(206) 949-5683, Top Rated Plumber, Seattle
Results 1 to 8 of 8

Thread: PEX slack & loops

  1. #1
    DIY Senior Member miamicanes's Avatar
    Join Date
    May 2009
    Location
    Pembroke Pines, FL
    Posts
    103

    Default PEX slack & loops

    Can PEX be used for the vertical run of a shower stack (between the mixer and bolted-down fitting), or does it expand/contract too much to ever safely use it for any distance that's not long enough to loop?

    Likewise, for 1/2" PEX, what diameter should the loop be for a ~10-foot run? If the sink and toilet are along that 10-foot run, do I need a loop between every fitting, or can I get by with a single loop along the 10-foot length, and a curved arc from each Tee to the point where it exits the wall?

  2. #2
    Retired Defense Industry Engineer jadnashua's Avatar
    Join Date
    Sep 2004
    Location
    New England
    Posts
    21,379

    Default

    Pex up to the shower valve is okay (if you size it properly), but it may not be the best after the valve. Pex, copper, and most things expand and contract. You just don't want the stuff stretched tight like a banjo string. A little slack is all that is required - no big loops needed. PVC and cpvc expand and contract much more than pex does, and on long runs, needs special consideration.
    Jim DeBruycker
    Important note - I'm not a pro
    Retired Defense Industry Engineer; Schluter 2.5-day Workshop Completed 2013, 2014

  3. #3
    Network Engineer rmelo99's Avatar
    Join Date
    Jul 2006
    Location
    Connecticut
    Posts
    349

    Default

    Loops are more critical on long runs. The most expansion is caused by heat.

    Up to shower is ok, but down to tub filler is not. I've read that in several places from various mfg.

    I put loops in my pex runs for the hydronic heating system. That runs 160-180degrees and the expansion is very noticable. On the hot/cold for potable water any expansion isn't nearly as visable.

  4. #4
    DIY Senior Member miamicanes's Avatar
    Join Date
    May 2009
    Location
    Pembroke Pines, FL
    Posts
    103

    Default

    OK, another PEX question... my bathroom has steel-framed walls. The old PB pipe was sheathed with what appears to be slightly larger-diameter plastic pipe of some kind (maybe gray electrical conduit, maybe larger PB... it's 25 years old, and covered with sprayed-on urethane insulation, so it's hard to tell for sure) where it passed through the holes in the steel studs. I assume PEX needs protection, too... so, what should I protect it with? Plastic pipe like the original PB? Maybe even the same pipe that was used to shield the old PB? How about the plastic rings they sell in the electrical department that snap into the holes?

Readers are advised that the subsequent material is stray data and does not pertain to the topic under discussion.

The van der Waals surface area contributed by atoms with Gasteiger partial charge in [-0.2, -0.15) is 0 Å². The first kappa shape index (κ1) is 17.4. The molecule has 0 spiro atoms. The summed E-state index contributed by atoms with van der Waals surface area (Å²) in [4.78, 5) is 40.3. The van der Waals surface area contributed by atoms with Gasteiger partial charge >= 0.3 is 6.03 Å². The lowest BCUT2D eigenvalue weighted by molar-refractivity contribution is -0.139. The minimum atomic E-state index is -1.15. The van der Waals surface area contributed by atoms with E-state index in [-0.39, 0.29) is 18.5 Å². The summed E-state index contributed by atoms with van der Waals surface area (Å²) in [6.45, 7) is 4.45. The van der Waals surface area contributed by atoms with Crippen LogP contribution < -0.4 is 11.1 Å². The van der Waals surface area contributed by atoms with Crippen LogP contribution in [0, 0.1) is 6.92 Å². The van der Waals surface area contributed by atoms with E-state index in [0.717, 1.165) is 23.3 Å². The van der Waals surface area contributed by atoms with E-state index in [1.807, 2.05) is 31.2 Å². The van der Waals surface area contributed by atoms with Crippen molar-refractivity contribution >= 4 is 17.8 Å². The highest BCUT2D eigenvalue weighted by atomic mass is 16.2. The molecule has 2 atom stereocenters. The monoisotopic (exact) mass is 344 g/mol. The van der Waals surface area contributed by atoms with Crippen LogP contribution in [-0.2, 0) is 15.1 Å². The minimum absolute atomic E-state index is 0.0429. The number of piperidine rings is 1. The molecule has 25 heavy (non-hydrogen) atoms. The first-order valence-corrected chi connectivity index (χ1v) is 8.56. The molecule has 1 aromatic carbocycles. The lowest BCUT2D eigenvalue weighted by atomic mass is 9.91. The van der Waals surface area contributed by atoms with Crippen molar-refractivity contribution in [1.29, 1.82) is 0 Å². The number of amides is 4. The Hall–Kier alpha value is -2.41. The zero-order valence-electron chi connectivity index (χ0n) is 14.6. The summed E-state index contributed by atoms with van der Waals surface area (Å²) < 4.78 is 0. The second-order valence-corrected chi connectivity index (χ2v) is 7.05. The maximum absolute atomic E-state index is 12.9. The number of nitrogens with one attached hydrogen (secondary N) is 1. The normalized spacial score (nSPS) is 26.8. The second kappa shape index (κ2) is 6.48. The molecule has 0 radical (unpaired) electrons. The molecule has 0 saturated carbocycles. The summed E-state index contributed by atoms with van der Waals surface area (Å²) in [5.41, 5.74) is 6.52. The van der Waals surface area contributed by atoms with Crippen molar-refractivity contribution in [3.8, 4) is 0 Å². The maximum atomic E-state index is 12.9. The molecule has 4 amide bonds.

Also... something's been bothering me badly since I bought the PEX this afternoon. I bought a roll of white PEX from Lowe's, but I bought the red PEX from a plumbing supply store (Lowe's was out of red). The thing is, they kept their rolls of PEX in an area that wasn't air conditioned, and was exposed to indirect sunlight. It wasn't in front of a window or anything, but at noon there was enough light in the side room where they stored it to read by. I remember reading the warnings about PEX and sunlight. Should I be worried? Is PEX kind of like unexposed film, where just carrying it unshielded across a parking lot and driving home with it exposed to sun will cause permanent damage? Or is it really just a case of, "don't install it where it will be exposed to sunlight, because after 10-20 years of daily exposure, it'll eventually start to leak?"
    Last edited by miamicanes; 11-09-2009 at 07:37 PM.

  5. #5
    Network Engineer rmelo99's Avatar
    Join Date
    Jul 2006
    Location
    Connecticut
    Posts
    349

    Default

    http://www.pexsupply.com/Viega-55140...ger-12442000-p

    UV is an issue with long term exposure. That being said I'm not a fan of the **********s not storing it correctly. The pex I get from online or the plumbing house is either in a box, or the coils are stored out of sunlight.

    I've seen the coils in black plastic wrap lately at the Home Centers. Prob bc of the UV issue and knowing they can't leave it to them to make sure it's stored properly.

    I store my extra coils in black contractor bags in the basement

  6. #6
    Moderator & Master Plumber hj's Avatar
    Join Date
    Aug 2004
    Location
    Cave Creek, Arizona
    Posts
    25,605

    Default sun

    UV rays flow in a straight line. If the sunlight is not directly on the PEX, it is not getting the radiation.

  7. #7
    Moderator & Master Plumber hj's Avatar
    Join Date
    Aug 2004
    Location
    Cave Creek, Arizona
    Posts
    25,605

    Default sun

    UV rays flow in a straight line. If the sunlight is not directly on the PEX, it is not getting the radiation. And

  8. #8
    Moderator & Master Plumber hj's Avatar
    Join Date
    Aug 2004
    Location
    Cave Creek, Arizona
    Posts
    25,605

    Default sun

    UV rays flow in a straight line. If the sunlight is not directly on the PEX, it is not getting the radiation. And a "busy" supply house would not have any given roll of PEX in stock long enough to suffer any ill effects anyway.

Bookmarks

Posting Permissions

  • You may not post new threads
  • You may not post replies
  • You may not post attachments
  • You may not edit your posts
  •